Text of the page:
When fans lose control Movie review: 'Celtic Pride' shows basketball fans at their most fanatic, but misses chance to say anything serious. Boston Garden serves in a supporting role.

April 19, 1996|By Stephen Hunter | Stephen Hunter,SUN FILM CRITIC

"Celtic Pride" is about men who know what's important in life: not careers, which they've blown, or families, which they've abandoned, or happiness, which eludes them forever. No, what's truly important is the success of 12 mercenary millionaires playing a game for sheer profit and shoe company commercials. Is this a great country or what?

The movie, which makes some nifty points about the irrationality of passion devoted to professional athletics, is only semi-funny, however, and only semi-convincing. It is at its worst when Damon Wayans steps onto the basketball court and tries to represent himself as a pro-caliber athlete. This is possible only by 'u surrounding him with a bunch of schlubs who look even more graceless than he, and it's a total waste of the Boston Garden, which played itself in a last hurrah before the wrecking ball did its thing.

The movie is fundamentally set in the heads of two fanatical Celtics fans, who have no other lives. If Boston loses a fictitious NBA final, Mike O'Hara (Daniel Stern) and Jimmy Flaherty (Dan Aykroyd) are convinced, the moral order of the universe will be upset.

It will be positively shattered if the instrument of the Celtics' destruction is the great Lewis Scott (Wayans) of the Utah Jazz, a guard who represents all the gauche tastelessness that's supplanted Celtic tradition: He's selfish, self-aggrandizing, loud and a showboat. But when he gets hot, he seems to shoot on infrared, and the ball falls through the hoop with the grace of a descending ICBM come to end the Celtics' world in fire.

There's a racial underlay here, too: Scott clearly represents what might be called an African-American playground basketball aesthetic, with a full repertoire of in-your-face moves and rolling chocolate thunder phi-slamma-jamma dunks, which have largely supplanted the classic Celtic brand of "white" basketball, with its set plays, its role playing, its teamwork. Now that's really an interesting topic, but you would think it was radioactive so frantically does "Celtic Pride" flee from any mention of it. It's too busy trying to be funny.

After a sixth game, in which Scott's one-man heroics light up the Celts and pull it out for the Jazz, setting up the inevitable seventh, Jimmy and Mike find themselves in a bar with the celebrating player. They suck up to him, get him (and themselves) drunk and the next morning realize they've kidnapped him. That's him, tied up with duct tape in the rec room. They reason that if they hold him, there's no way the Jazz can triumph in the seventh game and resolve to keep him in the basement until Celtic glory is once again re-established. It doesn't bother them a whit that the "victory" would be meaningless under those circumstances.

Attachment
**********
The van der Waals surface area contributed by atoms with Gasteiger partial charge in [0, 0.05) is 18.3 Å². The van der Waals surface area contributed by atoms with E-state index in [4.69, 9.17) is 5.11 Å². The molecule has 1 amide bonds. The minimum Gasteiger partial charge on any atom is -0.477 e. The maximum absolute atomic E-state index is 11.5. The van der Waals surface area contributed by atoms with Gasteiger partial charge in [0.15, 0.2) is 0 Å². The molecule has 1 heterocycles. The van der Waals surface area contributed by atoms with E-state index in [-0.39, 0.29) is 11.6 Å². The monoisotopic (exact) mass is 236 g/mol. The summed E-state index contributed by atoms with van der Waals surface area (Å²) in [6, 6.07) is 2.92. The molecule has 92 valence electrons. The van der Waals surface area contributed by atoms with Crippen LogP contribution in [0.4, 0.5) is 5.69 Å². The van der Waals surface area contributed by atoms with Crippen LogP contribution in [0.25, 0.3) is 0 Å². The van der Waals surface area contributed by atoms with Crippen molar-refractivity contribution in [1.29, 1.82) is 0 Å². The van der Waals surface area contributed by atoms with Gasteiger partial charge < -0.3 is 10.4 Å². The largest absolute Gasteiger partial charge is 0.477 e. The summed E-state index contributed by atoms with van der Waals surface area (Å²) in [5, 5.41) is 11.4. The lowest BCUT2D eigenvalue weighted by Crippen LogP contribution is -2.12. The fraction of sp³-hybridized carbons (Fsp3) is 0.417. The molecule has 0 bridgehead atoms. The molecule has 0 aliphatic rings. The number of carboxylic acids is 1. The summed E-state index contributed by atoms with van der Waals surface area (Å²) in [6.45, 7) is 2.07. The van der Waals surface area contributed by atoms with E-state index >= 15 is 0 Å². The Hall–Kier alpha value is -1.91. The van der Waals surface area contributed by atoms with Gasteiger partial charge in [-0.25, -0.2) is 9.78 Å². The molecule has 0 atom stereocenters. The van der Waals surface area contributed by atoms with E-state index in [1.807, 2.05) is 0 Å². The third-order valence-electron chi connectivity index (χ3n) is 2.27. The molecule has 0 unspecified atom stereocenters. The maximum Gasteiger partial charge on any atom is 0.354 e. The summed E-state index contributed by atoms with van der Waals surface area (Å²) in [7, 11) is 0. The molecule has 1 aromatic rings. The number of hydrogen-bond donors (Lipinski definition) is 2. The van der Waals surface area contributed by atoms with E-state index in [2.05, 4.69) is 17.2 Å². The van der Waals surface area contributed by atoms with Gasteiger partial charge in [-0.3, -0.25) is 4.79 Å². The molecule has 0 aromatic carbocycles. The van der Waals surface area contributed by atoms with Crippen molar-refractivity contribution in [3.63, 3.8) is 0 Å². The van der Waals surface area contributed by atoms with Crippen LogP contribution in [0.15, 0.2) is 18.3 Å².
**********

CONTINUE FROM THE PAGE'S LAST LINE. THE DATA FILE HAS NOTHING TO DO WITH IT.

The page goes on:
The charm of the movie is that both the angry black ballplayer and the bumbling white fools make an interesting discovery: that the devil they thought they knew turns out to be a pretty decent guy up close and personal. It perhaps sentimentalizes a fundamentally criminal act into an innocuous trip in male bonding, but the movie truth is that as a three some, Aykroyd, Stern and Wayans really click.

Watching them squabble and ruminate on sports and the emptiness of lives devoted to them is delightful, occasionally quite hilarious, particularly as Wayans' waspish superiority lays bare the delusions of the two wannabes, even as he's realizing that they're just idiots, not Klansmen.

And the movie has a nice twist at the end: In order to stay out of jail, the two Celtic-green bleeders have got to go to that seventh game in Jazz purple and root for him, where they learn quickly how arbitrary team "commitment" is at the pro level. In the end, they are genuinely pulling for him as are we.

Alas, no other aspect of the film is convincing and much of it seems slapdash. Among the messy subplots: A $100,000 half-court shot for Aykroyd, thrown in just to eat up some time; Stern's unconvincing domestic crisis (with NYPD's Gail O'Grady); a larcenous buddy cop who hopes to turn their crime to his profit.

Worse, there's no sense at all of pro culture, despite the Garden and 18,000 extras. That famous parquet floor deserved a better send-off!

'Celtic Pride'

StarringDamon Wayans, Dan Aykroyd and Daniel Stern

Directed byTom De Cherchio

Released by Hollywood Films

Rated PG

Sun Score: **

Pub Date: 4/19/96

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